6 days of “Staycationing”, 422 days of loving more!
Dear Orange Rhinos,
Here is the 2nd guest post this week while I “staycation.” You all know I love music and how much it has helped me conquer the whole yelling thing. I of course thought I was the only one who found music so helpful. When fellow Orange Rhino Dianne Hibbs wrote this post and sent it to me I felt normal and inspired, both of which are always nice feelings! Dianne just finished her first 30 days of The Orange Rhino Challenge. Enjoy this honest post about how she started, how she made it, and how she feels now!
Hope you are all having a good week and thanks Dianne!
The Orange Rhino
Hi, fellow Orange Rhinos! I am honored to be a guest blogger during T.O.R.’s well- earned staycation. I want to tell you how music has helped me with the Challenge. But first, please allow me to tell you how I got here.
I am a nice person. By nearly all accounts. I am compassionate and I generally like people and try to see the best in them. I have reasonably good manners. Which is why it came as a bit of a surprise to me when I realized I was a yelling mom. It was shocking to hear my rational, mild-mannered husband saying to me one day, “I just don’t see how you can yell at a 16-month old like that.” And my shrill shriek reply, “Put your head between this door and that door jamb and let him slam it on you like he just slammed it on me and you will see exactly how!”
That’s the earliest specific memory I have of it, and that’s an extreme incident, of course, but it grew from there and I saw myself becoming an everyday yelling mom. With all my heart, I wished I wasn’t. And I’ve been working on it diligently for years now with some successes and some failures. To be clear, I am a good mom. I love my kids to the moon and back and they know it. I’ve cared for, nurtured and encouraged them; celebrated their joys and introduced them to new ones; held them; dreamt with them; taught them and delighted in them. Sadly, I also yelled at them. Loudly and often. And not just when they slammed my head in a door.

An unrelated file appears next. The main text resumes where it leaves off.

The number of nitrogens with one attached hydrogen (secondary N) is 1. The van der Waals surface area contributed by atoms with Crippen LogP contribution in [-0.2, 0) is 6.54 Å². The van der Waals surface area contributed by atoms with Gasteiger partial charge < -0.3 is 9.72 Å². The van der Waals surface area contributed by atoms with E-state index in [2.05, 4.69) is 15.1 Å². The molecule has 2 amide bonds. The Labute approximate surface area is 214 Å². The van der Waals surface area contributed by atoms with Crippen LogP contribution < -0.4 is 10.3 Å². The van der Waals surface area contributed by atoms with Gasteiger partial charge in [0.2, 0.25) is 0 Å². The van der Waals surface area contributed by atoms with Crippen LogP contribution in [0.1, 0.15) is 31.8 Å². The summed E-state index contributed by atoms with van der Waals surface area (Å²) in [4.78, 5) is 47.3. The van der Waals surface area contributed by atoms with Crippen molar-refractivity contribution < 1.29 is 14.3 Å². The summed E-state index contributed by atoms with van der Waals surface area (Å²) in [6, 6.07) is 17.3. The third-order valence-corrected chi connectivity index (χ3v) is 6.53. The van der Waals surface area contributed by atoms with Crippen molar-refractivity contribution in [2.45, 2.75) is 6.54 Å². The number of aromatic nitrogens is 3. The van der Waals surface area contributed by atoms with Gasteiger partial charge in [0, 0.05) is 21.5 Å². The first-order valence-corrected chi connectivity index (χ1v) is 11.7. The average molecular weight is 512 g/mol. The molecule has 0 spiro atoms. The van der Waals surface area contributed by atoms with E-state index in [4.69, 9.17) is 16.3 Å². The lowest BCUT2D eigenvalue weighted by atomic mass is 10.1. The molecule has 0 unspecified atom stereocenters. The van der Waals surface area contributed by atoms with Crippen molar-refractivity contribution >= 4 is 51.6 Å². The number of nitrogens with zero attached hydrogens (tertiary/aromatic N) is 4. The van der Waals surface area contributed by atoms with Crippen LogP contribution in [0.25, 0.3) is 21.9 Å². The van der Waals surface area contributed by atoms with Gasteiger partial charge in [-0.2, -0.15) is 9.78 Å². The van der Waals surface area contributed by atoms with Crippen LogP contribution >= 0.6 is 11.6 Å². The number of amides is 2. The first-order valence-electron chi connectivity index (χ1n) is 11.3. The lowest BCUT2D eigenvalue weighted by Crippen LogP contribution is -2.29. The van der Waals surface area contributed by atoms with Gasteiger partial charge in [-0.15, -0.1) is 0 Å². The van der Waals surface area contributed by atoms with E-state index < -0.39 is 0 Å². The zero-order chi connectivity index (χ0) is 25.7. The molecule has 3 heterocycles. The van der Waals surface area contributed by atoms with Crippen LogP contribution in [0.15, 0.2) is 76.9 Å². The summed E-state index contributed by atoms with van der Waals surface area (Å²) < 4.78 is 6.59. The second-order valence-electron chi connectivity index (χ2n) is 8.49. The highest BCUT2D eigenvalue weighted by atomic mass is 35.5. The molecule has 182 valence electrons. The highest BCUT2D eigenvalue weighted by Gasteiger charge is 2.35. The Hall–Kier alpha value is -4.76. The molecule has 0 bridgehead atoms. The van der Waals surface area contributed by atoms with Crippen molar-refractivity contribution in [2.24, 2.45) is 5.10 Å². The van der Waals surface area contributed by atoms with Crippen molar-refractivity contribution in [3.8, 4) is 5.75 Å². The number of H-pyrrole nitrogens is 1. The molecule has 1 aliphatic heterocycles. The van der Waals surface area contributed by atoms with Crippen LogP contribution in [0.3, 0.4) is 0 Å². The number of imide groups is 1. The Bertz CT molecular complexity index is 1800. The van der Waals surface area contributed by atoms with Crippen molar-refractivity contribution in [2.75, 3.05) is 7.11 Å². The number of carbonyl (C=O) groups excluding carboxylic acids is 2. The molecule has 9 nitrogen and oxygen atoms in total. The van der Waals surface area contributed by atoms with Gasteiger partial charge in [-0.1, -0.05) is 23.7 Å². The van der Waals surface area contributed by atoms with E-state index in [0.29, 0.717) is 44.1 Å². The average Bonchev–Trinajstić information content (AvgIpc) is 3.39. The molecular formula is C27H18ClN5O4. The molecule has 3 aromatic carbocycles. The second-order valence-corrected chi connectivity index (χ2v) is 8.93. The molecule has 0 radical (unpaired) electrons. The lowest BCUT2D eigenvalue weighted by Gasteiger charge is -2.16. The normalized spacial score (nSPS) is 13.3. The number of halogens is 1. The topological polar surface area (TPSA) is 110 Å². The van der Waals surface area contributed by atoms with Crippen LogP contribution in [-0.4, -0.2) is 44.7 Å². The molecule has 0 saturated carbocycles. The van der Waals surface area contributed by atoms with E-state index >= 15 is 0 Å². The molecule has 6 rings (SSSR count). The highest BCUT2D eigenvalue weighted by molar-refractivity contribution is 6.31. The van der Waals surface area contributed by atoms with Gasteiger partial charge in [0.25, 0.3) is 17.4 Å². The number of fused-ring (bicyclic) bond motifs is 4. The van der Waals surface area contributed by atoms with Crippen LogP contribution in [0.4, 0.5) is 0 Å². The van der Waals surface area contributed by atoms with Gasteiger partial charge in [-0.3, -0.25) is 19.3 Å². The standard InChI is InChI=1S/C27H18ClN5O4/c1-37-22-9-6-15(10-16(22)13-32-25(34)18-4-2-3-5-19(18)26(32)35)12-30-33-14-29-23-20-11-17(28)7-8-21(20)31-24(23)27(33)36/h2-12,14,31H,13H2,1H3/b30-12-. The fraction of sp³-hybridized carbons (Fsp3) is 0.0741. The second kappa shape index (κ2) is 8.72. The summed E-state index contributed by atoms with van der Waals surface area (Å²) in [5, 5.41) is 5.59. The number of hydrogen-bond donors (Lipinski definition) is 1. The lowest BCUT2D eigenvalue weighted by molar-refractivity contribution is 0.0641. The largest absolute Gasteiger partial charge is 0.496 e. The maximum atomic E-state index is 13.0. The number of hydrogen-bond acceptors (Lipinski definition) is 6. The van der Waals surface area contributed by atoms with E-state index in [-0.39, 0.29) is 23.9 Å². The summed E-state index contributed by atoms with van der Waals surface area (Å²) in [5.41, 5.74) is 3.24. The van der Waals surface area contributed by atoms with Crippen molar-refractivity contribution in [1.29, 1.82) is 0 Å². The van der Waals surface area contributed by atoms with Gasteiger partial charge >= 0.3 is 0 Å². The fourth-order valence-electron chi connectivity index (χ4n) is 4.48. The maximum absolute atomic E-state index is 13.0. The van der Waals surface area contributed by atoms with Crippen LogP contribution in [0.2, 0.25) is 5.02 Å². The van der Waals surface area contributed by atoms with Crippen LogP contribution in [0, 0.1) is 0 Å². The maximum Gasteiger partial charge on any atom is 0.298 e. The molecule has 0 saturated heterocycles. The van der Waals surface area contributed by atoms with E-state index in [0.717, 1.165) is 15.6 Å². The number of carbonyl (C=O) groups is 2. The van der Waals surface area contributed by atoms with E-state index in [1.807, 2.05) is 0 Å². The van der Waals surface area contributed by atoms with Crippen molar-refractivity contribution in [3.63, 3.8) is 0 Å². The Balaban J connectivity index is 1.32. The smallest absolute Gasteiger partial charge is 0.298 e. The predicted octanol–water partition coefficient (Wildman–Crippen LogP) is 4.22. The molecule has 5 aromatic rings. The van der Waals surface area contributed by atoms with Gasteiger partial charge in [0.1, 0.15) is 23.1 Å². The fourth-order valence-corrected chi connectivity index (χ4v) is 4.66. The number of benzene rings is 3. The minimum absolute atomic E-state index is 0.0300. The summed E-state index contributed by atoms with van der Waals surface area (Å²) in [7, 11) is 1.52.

Some say, “Oh, everyone yells at their kids!” I don’t disagree. But I was way past my comfort level and unsure how to turn it around.
So, I joined the Orange Rhino Challenge. We were asked to write on the password- protected part of the website about the time when we realized the yelling was something that had to change. I wrote about a day when my children (6 and 3) and I were looking at their baby books. The older one said, “Mommy, when I was little, did we have troubles?” We talked more, but I already knew what he meant. I could see the wheels turning in his smart little head as he tried to pinpoint when all this ugliness began. It broke my heart. Later, I decided,
“This is IT. He and his little sister may not remember when the yelling began, but they will remember what happens from here on out. And it will shape them. And it will define how they see me. It’s not too late to change, but it is TIME. NOW.”
In my quest to become a non-yeller, I’ve found music to be a great ally. Children’s music, in particular, has saved many a day for me and my children. You know that saying? “Music has charms to soothe the savage beast?” When my kids were younger, we found Susie Tallman’s Lullabies for Sleepy Eyes to be ethereal and soothing. (Full disclosure: Susie is my friend and I love her music so much that I started working about an hour a week for her, keeping up her Facebook page and writing posts on her blog.)